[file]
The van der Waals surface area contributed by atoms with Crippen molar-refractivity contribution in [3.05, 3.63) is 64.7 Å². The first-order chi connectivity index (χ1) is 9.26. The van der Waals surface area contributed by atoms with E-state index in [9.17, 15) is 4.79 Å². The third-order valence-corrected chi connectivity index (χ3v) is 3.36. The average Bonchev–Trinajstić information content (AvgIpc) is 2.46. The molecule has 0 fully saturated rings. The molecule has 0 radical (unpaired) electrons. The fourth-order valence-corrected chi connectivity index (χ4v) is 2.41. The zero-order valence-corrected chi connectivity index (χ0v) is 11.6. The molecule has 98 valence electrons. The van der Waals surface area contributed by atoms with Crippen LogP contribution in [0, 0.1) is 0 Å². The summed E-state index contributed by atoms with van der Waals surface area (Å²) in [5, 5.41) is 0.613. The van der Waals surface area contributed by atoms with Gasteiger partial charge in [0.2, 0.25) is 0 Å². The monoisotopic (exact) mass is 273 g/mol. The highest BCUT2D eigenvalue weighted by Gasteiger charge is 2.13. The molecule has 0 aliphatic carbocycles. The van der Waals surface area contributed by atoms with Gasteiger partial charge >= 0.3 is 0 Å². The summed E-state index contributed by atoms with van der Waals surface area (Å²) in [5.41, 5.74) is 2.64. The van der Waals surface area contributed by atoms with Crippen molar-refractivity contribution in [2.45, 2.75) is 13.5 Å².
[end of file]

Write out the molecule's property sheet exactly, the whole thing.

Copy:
The van der Waals surface area contributed by atoms with Crippen molar-refractivity contribution in [3.05, 3.63) is 64.7 Å². The first-order chi connectivity index (χ1) is 9.26. The van der Waals surface area contributed by atoms with E-state index in [9.17, 15) is 4.79 Å². The third-order valence-corrected chi connectivity index (χ3v) is 3.36. The average Bonchev–Trinajstić information content (AvgIpc) is 2.46. The molecule has 0 fully saturated rings. The molecule has 0 radical (unpaired) electrons. The fourth-order valence-corrected chi connectivity index (χ4v) is 2.41. The zero-order valence-corrected chi connectivity index (χ0v) is 11.6. The molecule has 98 valence electrons. The van der Waals surface area contributed by atoms with Crippen LogP contribution in [0, 0.1) is 0 Å². The summed E-state index contributed by atoms with van der Waals surface area (Å²) in [5, 5.41) is 0.613. The van der Waals surface area contributed by atoms with Gasteiger partial charge in [0.2, 0.25) is 0 Å². The monoisotopic (exact) mass is 273 g/mol. The highest BCUT2D eigenvalue weighted by Gasteiger charge is 2.13. The molecule has 0 aliphatic carbocycles. The van der Waals surface area contributed by atoms with Gasteiger partial charge >= 0.3 is 0 Å². The summed E-state index contributed by atoms with van der Waals surface area (Å²) in [5.41, 5.74) is 2.64. The van der Waals surface area contributed by atoms with Crippen molar-refractivity contribution in [2.45, 2.75) is 13.5 Å².